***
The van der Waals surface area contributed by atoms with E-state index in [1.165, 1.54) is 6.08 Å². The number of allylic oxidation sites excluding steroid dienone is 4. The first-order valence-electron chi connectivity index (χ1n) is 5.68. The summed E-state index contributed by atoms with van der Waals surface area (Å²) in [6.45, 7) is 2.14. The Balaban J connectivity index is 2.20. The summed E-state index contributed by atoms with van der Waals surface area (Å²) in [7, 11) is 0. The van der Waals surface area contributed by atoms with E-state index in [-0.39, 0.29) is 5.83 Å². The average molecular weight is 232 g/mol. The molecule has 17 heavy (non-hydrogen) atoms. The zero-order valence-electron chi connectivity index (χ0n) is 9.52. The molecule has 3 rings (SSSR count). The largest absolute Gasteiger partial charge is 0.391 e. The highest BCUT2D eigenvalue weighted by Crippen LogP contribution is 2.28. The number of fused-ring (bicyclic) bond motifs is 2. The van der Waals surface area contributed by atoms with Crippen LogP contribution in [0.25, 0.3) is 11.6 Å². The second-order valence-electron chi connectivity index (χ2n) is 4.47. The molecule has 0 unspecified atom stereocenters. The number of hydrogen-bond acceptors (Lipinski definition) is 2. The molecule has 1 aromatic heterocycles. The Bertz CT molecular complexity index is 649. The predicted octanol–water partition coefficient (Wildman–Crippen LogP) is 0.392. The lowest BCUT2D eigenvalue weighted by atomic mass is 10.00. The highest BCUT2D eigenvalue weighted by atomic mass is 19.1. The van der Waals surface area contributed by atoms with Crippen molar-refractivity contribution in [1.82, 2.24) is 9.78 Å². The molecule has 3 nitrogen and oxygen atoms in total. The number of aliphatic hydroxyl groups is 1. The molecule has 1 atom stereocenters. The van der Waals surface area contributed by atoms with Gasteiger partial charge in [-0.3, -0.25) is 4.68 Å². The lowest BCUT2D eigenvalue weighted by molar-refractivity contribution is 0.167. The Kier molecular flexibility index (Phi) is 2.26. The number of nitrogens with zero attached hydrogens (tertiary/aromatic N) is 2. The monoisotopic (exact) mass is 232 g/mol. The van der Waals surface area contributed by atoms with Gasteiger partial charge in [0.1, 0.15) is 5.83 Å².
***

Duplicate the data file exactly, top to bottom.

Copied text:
The van der Waals surface area contributed by atoms with E-state index in [1.165, 1.54) is 6.08 Å². The number of allylic oxidation sites excluding steroid dienone is 4. The first-order valence-electron chi connectivity index (χ1n) is 5.68. The summed E-state index contributed by atoms with van der Waals surface area (Å²) in [6.45, 7) is 2.14. The Balaban J connectivity index is 2.20. The summed E-state index contributed by atoms with van der Waals surface area (Å²) in [7, 11) is 0. The van der Waals surface area contributed by atoms with E-state index in [-0.39, 0.29) is 5.83 Å². The average molecular weight is 232 g/mol. The molecule has 17 heavy (non-hydrogen) atoms. The zero-order valence-electron chi connectivity index (χ0n) is 9.52. The molecule has 3 rings (SSSR count). The largest absolute Gasteiger partial charge is 0.391 e. The highest BCUT2D eigenvalue weighted by Crippen LogP contribution is 2.28. The number of fused-ring (bicyclic) bond motifs is 2. The van der Waals surface area contributed by atoms with Crippen LogP contribution in [0.25, 0.3) is 11.6 Å². The second-order valence-electron chi connectivity index (χ2n) is 4.47. The molecule has 0 unspecified atom stereocenters. The number of hydrogen-bond acceptors (Lipinski definition) is 2. The molecule has 1 aromatic heterocycles. The Bertz CT molecular complexity index is 649. The predicted octanol–water partition coefficient (Wildman–Crippen LogP) is 0.392. The lowest BCUT2D eigenvalue weighted by atomic mass is 10.00. The highest BCUT2D eigenvalue weighted by atomic mass is 19.1. The van der Waals surface area contributed by atoms with Crippen molar-refractivity contribution in [1.82, 2.24) is 9.78 Å². The molecule has 3 nitrogen and oxygen atoms in total. The number of aliphatic hydroxyl groups is 1. The molecule has 1 atom stereocenters. The van der Waals surface area contributed by atoms with Gasteiger partial charge in [-0.3, -0.25) is 4.68 Å². The lowest BCUT2D eigenvalue weighted by molar-refractivity contribution is 0.167. The Kier molecular flexibility index (Phi) is 2.26. The number of nitrogens with zero attached hydrogens (tertiary/aromatic N) is 2. The monoisotopic (exact) mass is 232 g/mol. The van der Waals surface area contributed by atoms with Gasteiger partial charge in [0.1, 0.15) is 5.83 Å².